Hmm this blog seems a little short, but really all I wanted to do was put out there that I'm rockin a phat and I'm not ashamed of it. Plus this seemed a lot more blog worthy than thread worthy for some reason. Really all I'm doing is waiting for my DS phat to charge up so I can play some more Shiren. It's still not charged yet, but hey I said what I needed to say.
If you were to ask me what my most anticipated games of 2010 was right now I would tell you Sonic 4 by a mile. No I'm not a masochist, I relize that Sonic's track record over the years has been less than stellar, but I'm still hyped and honestly the game doesn't deserve the hate it's been getting.
The main reason why you all should be excited by Sonic 4 is right there in the title: Sonic 4. Naming the game number 4 may seem like a huge gamble on Sega's part, but actually I see it as sort of a comforting assurance that we'll be getting back the blue hedgehog that we all know and love. Obviously titling this that isn't done in jest, and it represents somewhat of a last chance for Sonic games in general, after all it's easy to dismiss the other Sonic games as not being true sequels to the original series. If Sega messes this up however it might as well be game over for the Sonic series. Therefore I believe that Sega will treat Sonic 4 with as much reverence as the classic series deserves.
Some people have been saying the title of Sonic 4 is misleading, after all there have been a slew of Sonic games over the years, but I would argue that Sega titling their new Sonic game Sonic 4 actually makes a lot of sense. The vast majority of Sonic games after Sonic 3 and Knuckles have been either 3D or for handhelds. The fact of the matter is that Sega couldn't get away with calling an earlier game in the series Sonic 4 if they tried. So Sonic 4 is a perfect name for this game.
"That's all well and great" you may be saying to yourself "but why is he so eagerly anticipating a Sonic game. After all, all you do is hold right and zoom to the end of the level." Actually you're wrong here, as weird as it sounds the classic Sonic games were never speed based, running around at high speeds was something Sonic could do but more often than not this was a strategy that would get you killed. No Sonic games are instead about great level design with awesome boss fights at the end of each one. This is why Sonic games have been pretty much crap for the last 8 or so years, the levels focused too much on speed and bosses were only encountered occasionally. From what I'm seeing of Sonic 4 it looks like Sega has addressed all that and I'm willing to give them another chance, you should also.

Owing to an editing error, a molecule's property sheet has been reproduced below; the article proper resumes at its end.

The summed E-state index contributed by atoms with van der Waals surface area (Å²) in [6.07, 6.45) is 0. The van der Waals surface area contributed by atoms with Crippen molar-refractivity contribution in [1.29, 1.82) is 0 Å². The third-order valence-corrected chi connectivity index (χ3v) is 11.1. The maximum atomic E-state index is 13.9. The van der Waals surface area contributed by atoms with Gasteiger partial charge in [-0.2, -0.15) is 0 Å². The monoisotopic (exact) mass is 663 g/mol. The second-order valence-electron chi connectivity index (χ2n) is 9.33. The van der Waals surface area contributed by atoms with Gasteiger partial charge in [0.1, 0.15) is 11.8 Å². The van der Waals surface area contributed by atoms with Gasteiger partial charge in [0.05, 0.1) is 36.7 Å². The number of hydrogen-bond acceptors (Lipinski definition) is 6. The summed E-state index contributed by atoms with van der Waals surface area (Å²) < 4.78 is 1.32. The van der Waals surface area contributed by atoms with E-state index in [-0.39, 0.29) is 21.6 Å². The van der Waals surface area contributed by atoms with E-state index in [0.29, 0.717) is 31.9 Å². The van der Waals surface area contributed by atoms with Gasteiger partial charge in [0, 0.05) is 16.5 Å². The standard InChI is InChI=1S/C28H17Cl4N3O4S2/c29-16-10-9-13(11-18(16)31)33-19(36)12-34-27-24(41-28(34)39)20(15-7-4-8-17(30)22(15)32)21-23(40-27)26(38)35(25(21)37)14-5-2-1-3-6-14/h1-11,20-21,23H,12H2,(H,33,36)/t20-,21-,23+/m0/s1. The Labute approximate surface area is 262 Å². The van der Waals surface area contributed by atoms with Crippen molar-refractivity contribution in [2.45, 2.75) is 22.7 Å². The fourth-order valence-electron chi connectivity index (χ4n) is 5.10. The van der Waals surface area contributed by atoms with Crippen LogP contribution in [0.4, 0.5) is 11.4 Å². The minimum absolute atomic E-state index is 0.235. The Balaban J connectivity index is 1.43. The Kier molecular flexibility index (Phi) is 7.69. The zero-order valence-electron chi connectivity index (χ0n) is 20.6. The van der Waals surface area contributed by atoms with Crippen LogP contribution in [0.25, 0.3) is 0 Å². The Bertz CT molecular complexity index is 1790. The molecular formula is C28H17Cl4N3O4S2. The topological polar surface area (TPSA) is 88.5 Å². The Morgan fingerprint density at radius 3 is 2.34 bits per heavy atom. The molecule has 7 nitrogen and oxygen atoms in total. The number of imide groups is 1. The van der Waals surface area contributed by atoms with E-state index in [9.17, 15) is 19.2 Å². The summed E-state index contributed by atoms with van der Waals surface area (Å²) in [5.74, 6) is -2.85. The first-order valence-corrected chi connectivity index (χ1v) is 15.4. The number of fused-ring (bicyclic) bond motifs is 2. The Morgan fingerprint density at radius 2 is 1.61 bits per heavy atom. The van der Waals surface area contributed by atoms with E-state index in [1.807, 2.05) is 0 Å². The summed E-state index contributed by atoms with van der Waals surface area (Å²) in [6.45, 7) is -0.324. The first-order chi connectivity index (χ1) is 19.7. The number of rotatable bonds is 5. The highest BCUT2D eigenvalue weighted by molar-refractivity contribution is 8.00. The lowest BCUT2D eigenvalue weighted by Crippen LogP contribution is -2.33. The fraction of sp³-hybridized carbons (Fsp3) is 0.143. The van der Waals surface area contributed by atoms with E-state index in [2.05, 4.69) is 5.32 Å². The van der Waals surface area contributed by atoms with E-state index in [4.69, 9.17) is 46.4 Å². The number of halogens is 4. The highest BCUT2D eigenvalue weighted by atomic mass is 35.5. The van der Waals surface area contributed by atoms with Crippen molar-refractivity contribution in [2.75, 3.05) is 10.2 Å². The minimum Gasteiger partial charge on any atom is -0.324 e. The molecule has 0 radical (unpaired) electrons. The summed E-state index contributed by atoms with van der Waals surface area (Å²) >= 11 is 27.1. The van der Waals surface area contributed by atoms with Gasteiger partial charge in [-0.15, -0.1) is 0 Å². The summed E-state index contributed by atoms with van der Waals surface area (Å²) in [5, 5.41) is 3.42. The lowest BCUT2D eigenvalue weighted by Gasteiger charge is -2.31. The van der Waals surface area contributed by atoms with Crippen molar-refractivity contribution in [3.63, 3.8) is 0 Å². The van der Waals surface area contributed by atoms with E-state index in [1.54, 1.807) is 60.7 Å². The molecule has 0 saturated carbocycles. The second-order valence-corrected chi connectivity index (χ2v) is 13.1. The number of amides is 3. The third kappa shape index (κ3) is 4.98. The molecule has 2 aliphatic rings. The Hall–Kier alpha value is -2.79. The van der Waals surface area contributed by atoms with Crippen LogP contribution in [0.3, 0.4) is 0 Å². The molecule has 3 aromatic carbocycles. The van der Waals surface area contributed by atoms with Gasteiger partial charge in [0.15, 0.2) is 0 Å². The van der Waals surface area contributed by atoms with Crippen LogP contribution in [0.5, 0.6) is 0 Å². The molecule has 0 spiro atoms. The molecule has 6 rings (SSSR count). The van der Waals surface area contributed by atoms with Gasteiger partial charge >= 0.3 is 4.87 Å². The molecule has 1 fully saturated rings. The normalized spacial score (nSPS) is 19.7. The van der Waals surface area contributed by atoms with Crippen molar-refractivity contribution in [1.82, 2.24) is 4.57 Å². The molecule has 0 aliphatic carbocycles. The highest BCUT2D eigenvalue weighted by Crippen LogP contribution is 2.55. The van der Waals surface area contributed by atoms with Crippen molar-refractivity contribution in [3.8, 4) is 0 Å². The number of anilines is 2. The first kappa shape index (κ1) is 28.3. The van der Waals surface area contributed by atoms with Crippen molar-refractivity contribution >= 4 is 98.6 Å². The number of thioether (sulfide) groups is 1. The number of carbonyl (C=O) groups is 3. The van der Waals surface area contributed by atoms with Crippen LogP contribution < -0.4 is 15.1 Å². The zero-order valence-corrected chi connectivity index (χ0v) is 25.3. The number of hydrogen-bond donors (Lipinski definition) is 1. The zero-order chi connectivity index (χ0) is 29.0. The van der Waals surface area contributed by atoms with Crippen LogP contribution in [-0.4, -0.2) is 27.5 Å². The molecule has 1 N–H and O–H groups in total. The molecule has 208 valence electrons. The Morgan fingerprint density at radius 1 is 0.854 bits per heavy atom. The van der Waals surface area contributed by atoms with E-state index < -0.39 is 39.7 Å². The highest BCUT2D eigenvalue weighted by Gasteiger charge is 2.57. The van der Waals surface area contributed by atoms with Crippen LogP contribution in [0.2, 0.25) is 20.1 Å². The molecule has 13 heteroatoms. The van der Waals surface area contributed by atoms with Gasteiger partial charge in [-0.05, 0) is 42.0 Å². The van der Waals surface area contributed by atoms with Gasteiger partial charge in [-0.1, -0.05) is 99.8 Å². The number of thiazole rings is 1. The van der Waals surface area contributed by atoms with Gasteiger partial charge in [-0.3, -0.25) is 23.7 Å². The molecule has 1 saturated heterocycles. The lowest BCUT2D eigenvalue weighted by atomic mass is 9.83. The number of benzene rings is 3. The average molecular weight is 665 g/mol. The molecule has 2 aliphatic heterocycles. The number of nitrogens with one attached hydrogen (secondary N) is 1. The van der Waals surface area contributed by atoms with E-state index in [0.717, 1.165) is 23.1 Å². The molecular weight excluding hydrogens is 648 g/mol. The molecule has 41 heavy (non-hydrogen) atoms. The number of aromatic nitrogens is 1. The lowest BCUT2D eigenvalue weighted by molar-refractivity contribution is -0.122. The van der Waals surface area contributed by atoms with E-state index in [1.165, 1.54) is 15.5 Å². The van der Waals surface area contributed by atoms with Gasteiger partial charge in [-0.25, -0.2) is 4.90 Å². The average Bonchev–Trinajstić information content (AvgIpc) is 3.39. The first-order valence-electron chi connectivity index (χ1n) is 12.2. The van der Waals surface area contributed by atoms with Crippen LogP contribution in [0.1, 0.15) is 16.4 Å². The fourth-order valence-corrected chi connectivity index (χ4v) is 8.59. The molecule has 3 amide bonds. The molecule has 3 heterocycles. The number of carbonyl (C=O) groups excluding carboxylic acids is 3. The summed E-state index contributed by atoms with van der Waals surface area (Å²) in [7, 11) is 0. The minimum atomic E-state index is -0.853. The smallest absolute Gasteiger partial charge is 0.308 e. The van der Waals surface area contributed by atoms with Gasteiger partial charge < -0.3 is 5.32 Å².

So coming into this year Dark Void was one of my most anticipated games, now not-so-much. I recently played the demo available on Xbox Live and one word pretty much sums up the experience for me: Underwhelming.
You start out with a tutorial section which get's you use to your new rocket pack, this is where problems become apparent. Flying simply isn't as fun as it should be, and they make some critical mistakes in this regard. One of the biggest is that to perform a flight manuever you have to press in on the right stick and then press a direction on the left stick. The problem is it's not exactly clear what movements do what:: In Starfox 64 for instance you had a button that would flip your ship around and another to simply do a flip: in Dark Void it's the same button, which is kind of a problem especially when your charged with fighting a swarm of UFO's without knowing how to properfly manuever your flight suit.
After fighting the UFO Swarm you have to land and shut down a power station. This section is just really generic. Really there is nothing here that you couldn't experience by playing Gears of War. Finally there is a cinimatic that teases at a boss fight, unfortunatly with the generic gameplay and confusing flight controls I was not to hyped to fight it in the final game.
I will wait to see what the consensus is on Dark Void before deciding to pick it up or not, but so far it's not looking good.